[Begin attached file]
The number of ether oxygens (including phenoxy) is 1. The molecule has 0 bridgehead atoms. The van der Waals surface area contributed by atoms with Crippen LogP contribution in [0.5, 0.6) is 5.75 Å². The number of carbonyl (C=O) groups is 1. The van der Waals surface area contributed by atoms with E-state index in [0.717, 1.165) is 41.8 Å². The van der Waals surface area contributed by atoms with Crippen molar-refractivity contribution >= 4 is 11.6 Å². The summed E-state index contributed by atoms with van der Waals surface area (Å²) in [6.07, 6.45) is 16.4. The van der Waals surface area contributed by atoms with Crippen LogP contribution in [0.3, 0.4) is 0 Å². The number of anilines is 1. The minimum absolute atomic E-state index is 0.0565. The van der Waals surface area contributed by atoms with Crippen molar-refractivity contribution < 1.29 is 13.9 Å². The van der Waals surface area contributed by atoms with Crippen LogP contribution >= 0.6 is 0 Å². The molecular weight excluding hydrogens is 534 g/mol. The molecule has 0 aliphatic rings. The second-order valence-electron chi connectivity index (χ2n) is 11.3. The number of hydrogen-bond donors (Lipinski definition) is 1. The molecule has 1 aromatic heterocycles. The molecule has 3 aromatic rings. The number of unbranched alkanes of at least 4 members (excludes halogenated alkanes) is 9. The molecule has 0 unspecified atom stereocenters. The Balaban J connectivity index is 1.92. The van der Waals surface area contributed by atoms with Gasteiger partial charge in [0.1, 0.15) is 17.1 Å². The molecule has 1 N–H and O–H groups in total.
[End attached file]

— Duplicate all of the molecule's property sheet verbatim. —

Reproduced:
The number of ether oxygens (including phenoxy) is 1. The molecule has 0 bridgehead atoms. The van der Waals surface area contributed by atoms with Crippen LogP contribution in [0.5, 0.6) is 5.75 Å². The number of carbonyl (C=O) groups is 1. The van der Waals surface area contributed by atoms with E-state index in [0.717, 1.165) is 41.8 Å². The van der Waals surface area contributed by atoms with Crippen molar-refractivity contribution >= 4 is 11.6 Å². The summed E-state index contributed by atoms with van der Waals surface area (Å²) in [6.07, 6.45) is 16.4. The van der Waals surface area contributed by atoms with Crippen LogP contribution in [0.3, 0.4) is 0 Å². The number of anilines is 1. The minimum absolute atomic E-state index is 0.0565. The van der Waals surface area contributed by atoms with Crippen molar-refractivity contribution < 1.29 is 13.9 Å². The van der Waals surface area contributed by atoms with Crippen LogP contribution >= 0.6 is 0 Å². The molecular weight excluding hydrogens is 534 g/mol. The molecule has 0 aliphatic rings. The second-order valence-electron chi connectivity index (χ2n) is 11.3. The number of hydrogen-bond donors (Lipinski definition) is 1. The molecule has 1 aromatic heterocycles. The molecule has 3 aromatic rings. The number of unbranched alkanes of at least 4 members (excludes halogenated alkanes) is 9. The molecule has 0 unspecified atom stereocenters. The Balaban J connectivity index is 1.92. The van der Waals surface area contributed by atoms with Gasteiger partial charge in [0.1, 0.15) is 17.1 Å². The molecule has 1 N–H and O–H groups in total.